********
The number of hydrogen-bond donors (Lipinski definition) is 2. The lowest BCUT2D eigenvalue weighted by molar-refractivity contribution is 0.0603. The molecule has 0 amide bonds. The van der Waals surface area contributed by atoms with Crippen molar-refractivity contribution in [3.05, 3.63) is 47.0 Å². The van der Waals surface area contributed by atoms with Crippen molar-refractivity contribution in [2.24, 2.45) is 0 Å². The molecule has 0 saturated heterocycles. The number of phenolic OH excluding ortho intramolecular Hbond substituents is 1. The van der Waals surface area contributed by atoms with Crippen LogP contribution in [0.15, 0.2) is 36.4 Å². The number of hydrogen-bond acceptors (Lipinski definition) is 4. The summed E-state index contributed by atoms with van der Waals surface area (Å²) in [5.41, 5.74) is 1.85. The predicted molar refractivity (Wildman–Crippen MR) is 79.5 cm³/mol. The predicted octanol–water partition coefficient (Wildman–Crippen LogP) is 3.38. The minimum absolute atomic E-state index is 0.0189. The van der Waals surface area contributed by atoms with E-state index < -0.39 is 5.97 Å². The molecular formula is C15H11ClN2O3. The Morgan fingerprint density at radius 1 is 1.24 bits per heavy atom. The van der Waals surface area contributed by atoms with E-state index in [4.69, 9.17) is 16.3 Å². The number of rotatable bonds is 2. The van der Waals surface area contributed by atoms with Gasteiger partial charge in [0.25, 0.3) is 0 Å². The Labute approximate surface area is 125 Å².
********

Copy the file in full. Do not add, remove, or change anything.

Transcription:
The number of hydrogen-bond donors (Lipinski definition) is 2. The lowest BCUT2D eigenvalue weighted by molar-refractivity contribution is 0.0603. The molecule has 0 amide bonds. The van der Waals surface area contributed by atoms with Crippen molar-refractivity contribution in [3.05, 3.63) is 47.0 Å². The van der Waals surface area contributed by atoms with Crippen molar-refractivity contribution in [2.24, 2.45) is 0 Å². The molecule has 0 saturated heterocycles. The number of phenolic OH excluding ortho intramolecular Hbond substituents is 1. The van der Waals surface area contributed by atoms with Crippen LogP contribution in [0.15, 0.2) is 36.4 Å². The number of hydrogen-bond acceptors (Lipinski definition) is 4. The summed E-state index contributed by atoms with van der Waals surface area (Å²) in [5.41, 5.74) is 1.85. The predicted molar refractivity (Wildman–Crippen MR) is 79.5 cm³/mol. The predicted octanol–water partition coefficient (Wildman–Crippen LogP) is 3.38. The minimum absolute atomic E-state index is 0.0189. The van der Waals surface area contributed by atoms with E-state index < -0.39 is 5.97 Å². The molecular formula is C15H11ClN2O3. The Morgan fingerprint density at radius 1 is 1.24 bits per heavy atom. The van der Waals surface area contributed by atoms with E-state index in [4.69, 9.17) is 16.3 Å². The number of rotatable bonds is 2. The van der Waals surface area contributed by atoms with Gasteiger partial charge in [0.25, 0.3) is 0 Å². The Labute approximate surface area is 125 Å².